A giant Little Haiti project is met with cautious approval

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The Miami neighborhood of Little Haiti is important to community leader Leonie Hermantin and she wants to do anything she can to make it better, for the residents, and for the rich culture symbolized in murals…

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Leonie Hermantin wants to do anything she can to make the Miami neighborhood of Little Haiti better for its residents and for the rich culture symbolized in murals — even if it means having a loose alliance with a giant commercial and residential project and losing friends in the process.

The billion-dollar development project known as Magic City Innovation District that has been approved by the city to be built in Little Haiti could change the face of the impoverished neighborhood. Hermantin, part of a coalition called the Concerned Leaders of Little Haiti, hopes it will give the economic boost the neighborhood desperately needs but she’s wary, having seen similar projects displace residents from one of South Florida’s most historic immigrant communities.

Though Little Haiti is nestled in an industrious site and ailing from unfixed roads and limited sidewalks, the area is vibrant. Weekends light up with Haitian cultural dancing, and barbecue smoke fills the streets. The neighborhood once was home of the largest Haitian population outside that country, immigrants fleeing three decades ago from oppressive governments by Haitian presidents Francois “Papa Doc” Duvalier and his son, Jean-Claude “Baby Doc” Duvalier.

The project has inspired hope and fear among residents, creating conflicts. Hermantin allied with the development, causing her to lose friends and have her legitimacy as a community and advocacy leader for Haitians questioned.

“This process has been bruising. It’s not for personal gain; it’s understanding this is an unstoppable process,” said Hermantin, 61. “It is better to work with them and ensure our stability and hope they will be a major contributor to the financial growth and well-being of the residents of Little Haiti.”

The area also has a special interest to tenants of a city fearing rising sea-levels. Businesses and firms see the higher-elevated Little Haiti as a place to avoid floods. Sitting on a ridge roughly 8 feet above sea level, that’s nearly double the elevation of affluent coastal neighborhoods such as Miami Beach. The increase of people flocking over with higher income than current residents has caused worries that they don’t have the income to stay.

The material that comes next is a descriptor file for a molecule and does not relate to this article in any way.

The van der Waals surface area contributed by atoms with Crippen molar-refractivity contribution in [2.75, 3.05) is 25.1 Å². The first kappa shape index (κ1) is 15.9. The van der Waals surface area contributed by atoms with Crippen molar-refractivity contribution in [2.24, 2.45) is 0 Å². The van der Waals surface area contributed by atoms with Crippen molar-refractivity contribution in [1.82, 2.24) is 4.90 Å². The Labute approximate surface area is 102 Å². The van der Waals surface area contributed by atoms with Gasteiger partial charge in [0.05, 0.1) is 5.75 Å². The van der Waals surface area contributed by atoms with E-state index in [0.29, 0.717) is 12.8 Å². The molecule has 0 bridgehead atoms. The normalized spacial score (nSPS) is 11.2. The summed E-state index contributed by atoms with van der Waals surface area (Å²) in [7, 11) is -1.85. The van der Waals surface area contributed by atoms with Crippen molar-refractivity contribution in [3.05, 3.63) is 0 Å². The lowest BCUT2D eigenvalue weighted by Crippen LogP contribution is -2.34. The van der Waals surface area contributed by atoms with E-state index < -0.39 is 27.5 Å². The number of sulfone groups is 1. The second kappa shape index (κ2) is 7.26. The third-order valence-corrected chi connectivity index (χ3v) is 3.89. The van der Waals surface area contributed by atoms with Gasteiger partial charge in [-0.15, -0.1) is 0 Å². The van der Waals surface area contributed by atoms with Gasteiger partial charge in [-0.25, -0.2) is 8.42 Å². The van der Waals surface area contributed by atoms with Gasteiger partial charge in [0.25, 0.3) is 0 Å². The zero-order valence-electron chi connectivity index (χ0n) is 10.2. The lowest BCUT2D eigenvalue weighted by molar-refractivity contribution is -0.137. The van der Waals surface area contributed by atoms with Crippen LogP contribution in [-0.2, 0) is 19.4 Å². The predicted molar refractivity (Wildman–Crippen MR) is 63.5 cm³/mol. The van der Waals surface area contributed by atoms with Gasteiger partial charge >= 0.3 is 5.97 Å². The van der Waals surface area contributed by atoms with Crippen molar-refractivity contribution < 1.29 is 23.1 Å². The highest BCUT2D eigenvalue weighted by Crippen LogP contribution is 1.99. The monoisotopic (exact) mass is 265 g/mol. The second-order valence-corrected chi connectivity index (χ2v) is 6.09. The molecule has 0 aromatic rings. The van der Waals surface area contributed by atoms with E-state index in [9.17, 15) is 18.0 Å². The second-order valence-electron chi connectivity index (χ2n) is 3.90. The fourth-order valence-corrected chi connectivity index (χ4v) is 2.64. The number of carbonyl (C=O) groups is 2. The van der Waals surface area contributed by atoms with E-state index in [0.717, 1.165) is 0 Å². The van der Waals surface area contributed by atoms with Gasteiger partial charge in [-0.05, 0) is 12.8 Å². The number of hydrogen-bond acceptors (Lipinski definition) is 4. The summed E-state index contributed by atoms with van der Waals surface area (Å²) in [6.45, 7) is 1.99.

Earth Economics conducted an analysis of Magic City Innovation District’s effect on the neighborhood, confirming that more than 3,000 households could be pushed out, with some experiencing a period of homelessness. The group estimates these families would collectively pay over $68 million in relocation expenses.

“I was a supporter of the approval despite all the caveats and discomforts I have,” said Gepsie Metellus, executive director of Sant La Haitian Neighborhood Center, a resource center for Haitians in Miami. “It was important for many of us to be at the table with Magic City to guarantee that these protections will be there.”

City commissioners on June 28 approved the mixed-use development that will take up 17 acres (6.9 hectares) of land. The months leading to that were met with heavy protests, causing Commissioner Keon Hardemon, whose district includes Little Haiti, to make a quiet deal with the developers in the form of a $31 million community benefits trust fund, overseen by an undetermined five-person board who would decide how to allocate the money to aid Little Haiti.

A lawsuit was filed last month against the city by Warren Perry, a resident who lives opposite to the proposed development. He alleged that he was denied by the commission during hearings to present additional evidence and expert testimony about how detrimental the project would be.

The project’s managing partner, Neil Fairman, said homeowners won’t face increased taxes because of the homestead exemption, which protects Florida homeowners from sharp property-tax increases.

“The community is in dire need of help, not from a cultural or artistic sense, but from a business point of view,” Fairman said. “And we wanted to make sure that we can inject this money right at the outset of this neighborhood to move forward with new projects in both affordable housing and job creation.”

Shopkeeper Myrlande Sanon-Jules, 49, felt the effects of rising prices firsthand. She used to sell Haitian art, African instruments and clothing at a 2,500 square-foot (232 square-meter) shop that a local newspaper deemed a best thrift store in Miami in 2016. She was displaced when her rent doubled, causing her to move to a 10-foot (3.05-meter) corner at the Caribbean marketplace. Yet she believes the new project would bring good change.

“Our neighborhood is empty now and I want Haitians to own things, but we can’t blame it on Magic City, we didn’t invest in ourselves,” Sanon-Jules said. “I don’t think our culture can be weaker. We can be stronger if we work with Magic City. And if you can’t afford it, move somewhere else, like I did.”

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